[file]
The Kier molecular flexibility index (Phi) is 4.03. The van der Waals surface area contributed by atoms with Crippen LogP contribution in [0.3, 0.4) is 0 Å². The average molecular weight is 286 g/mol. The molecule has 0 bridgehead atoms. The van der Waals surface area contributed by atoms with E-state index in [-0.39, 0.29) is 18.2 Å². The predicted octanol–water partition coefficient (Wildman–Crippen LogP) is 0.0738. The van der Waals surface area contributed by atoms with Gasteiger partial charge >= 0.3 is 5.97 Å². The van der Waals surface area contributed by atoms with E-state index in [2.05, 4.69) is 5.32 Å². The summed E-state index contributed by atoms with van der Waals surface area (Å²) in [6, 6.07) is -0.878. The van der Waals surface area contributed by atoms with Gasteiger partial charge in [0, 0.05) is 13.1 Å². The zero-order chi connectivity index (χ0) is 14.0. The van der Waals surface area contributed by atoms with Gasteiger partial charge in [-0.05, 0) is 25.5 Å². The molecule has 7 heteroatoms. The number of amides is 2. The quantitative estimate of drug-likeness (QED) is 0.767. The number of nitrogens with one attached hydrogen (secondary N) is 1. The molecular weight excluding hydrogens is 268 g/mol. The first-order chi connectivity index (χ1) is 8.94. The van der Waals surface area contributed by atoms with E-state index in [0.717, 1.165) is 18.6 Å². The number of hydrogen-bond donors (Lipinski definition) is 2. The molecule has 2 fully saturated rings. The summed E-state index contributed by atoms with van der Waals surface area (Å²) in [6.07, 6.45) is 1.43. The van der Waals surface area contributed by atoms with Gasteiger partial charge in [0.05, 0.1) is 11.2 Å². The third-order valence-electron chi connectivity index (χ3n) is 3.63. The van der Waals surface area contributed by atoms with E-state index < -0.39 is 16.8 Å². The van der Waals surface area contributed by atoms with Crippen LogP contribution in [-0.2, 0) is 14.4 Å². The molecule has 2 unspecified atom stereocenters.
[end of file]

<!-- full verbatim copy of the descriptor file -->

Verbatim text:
The Kier molecular flexibility index (Phi) is 4.03. The van der Waals surface area contributed by atoms with Crippen LogP contribution in [0.3, 0.4) is 0 Å². The average molecular weight is 286 g/mol. The molecule has 0 bridgehead atoms. The van der Waals surface area contributed by atoms with E-state index in [-0.39, 0.29) is 18.2 Å². The predicted octanol–water partition coefficient (Wildman–Crippen LogP) is 0.0738. The van der Waals surface area contributed by atoms with Gasteiger partial charge >= 0.3 is 5.97 Å². The van der Waals surface area contributed by atoms with E-state index in [2.05, 4.69) is 5.32 Å². The summed E-state index contributed by atoms with van der Waals surface area (Å²) in [6, 6.07) is -0.878. The van der Waals surface area contributed by atoms with Gasteiger partial charge in [0, 0.05) is 13.1 Å². The zero-order chi connectivity index (χ0) is 14.0. The van der Waals surface area contributed by atoms with Gasteiger partial charge in [-0.05, 0) is 25.5 Å². The molecule has 7 heteroatoms. The number of amides is 2. The quantitative estimate of drug-likeness (QED) is 0.767. The number of nitrogens with one attached hydrogen (secondary N) is 1. The molecular weight excluding hydrogens is 268 g/mol. The first-order chi connectivity index (χ1) is 8.94. The van der Waals surface area contributed by atoms with E-state index in [0.717, 1.165) is 18.6 Å². The number of hydrogen-bond donors (Lipinski definition) is 2. The molecule has 2 fully saturated rings. The summed E-state index contributed by atoms with van der Waals surface area (Å²) in [6.07, 6.45) is 1.43. The van der Waals surface area contributed by atoms with Gasteiger partial charge in [0.05, 0.1) is 11.2 Å². The third-order valence-electron chi connectivity index (χ3n) is 3.63. The van der Waals surface area contributed by atoms with E-state index < -0.39 is 16.8 Å². The van der Waals surface area contributed by atoms with Crippen LogP contribution in [-0.2, 0) is 14.4 Å². The molecule has 2 unspecified atom stereocenters.